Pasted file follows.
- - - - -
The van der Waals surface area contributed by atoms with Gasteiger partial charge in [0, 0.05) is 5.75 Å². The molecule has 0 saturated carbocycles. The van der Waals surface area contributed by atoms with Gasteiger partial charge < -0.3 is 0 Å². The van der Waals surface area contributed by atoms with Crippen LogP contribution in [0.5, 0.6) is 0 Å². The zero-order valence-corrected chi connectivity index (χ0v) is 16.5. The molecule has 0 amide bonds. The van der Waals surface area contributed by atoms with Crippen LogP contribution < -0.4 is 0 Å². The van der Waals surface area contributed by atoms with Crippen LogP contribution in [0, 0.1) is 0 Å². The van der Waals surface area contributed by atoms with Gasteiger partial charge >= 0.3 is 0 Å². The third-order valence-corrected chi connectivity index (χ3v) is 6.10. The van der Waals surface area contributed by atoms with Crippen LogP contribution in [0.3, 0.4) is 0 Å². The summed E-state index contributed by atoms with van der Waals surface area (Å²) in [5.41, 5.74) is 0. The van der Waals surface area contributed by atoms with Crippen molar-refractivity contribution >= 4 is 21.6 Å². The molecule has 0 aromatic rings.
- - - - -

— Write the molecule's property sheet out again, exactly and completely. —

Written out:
The van der Waals surface area contributed by atoms with Gasteiger partial charge in [0, 0.05) is 5.75 Å². The molecule has 0 saturated carbocycles. The van der Waals surface area contributed by atoms with Gasteiger partial charge < -0.3 is 0 Å². The van der Waals surface area contributed by atoms with Crippen LogP contribution in [0.5, 0.6) is 0 Å². The zero-order valence-corrected chi connectivity index (χ0v) is 16.5. The molecule has 0 amide bonds. The van der Waals surface area contributed by atoms with Crippen LogP contribution < -0.4 is 0 Å². The van der Waals surface area contributed by atoms with Crippen LogP contribution in [0, 0.1) is 0 Å². The van der Waals surface area contributed by atoms with Gasteiger partial charge >= 0.3 is 0 Å². The third-order valence-corrected chi connectivity index (χ3v) is 6.10. The van der Waals surface area contributed by atoms with Crippen LogP contribution in [0.3, 0.4) is 0 Å². The summed E-state index contributed by atoms with van der Waals surface area (Å²) in [5.41, 5.74) is 0. The van der Waals surface area contributed by atoms with Crippen molar-refractivity contribution >= 4 is 21.6 Å². The molecule has 0 aromatic rings.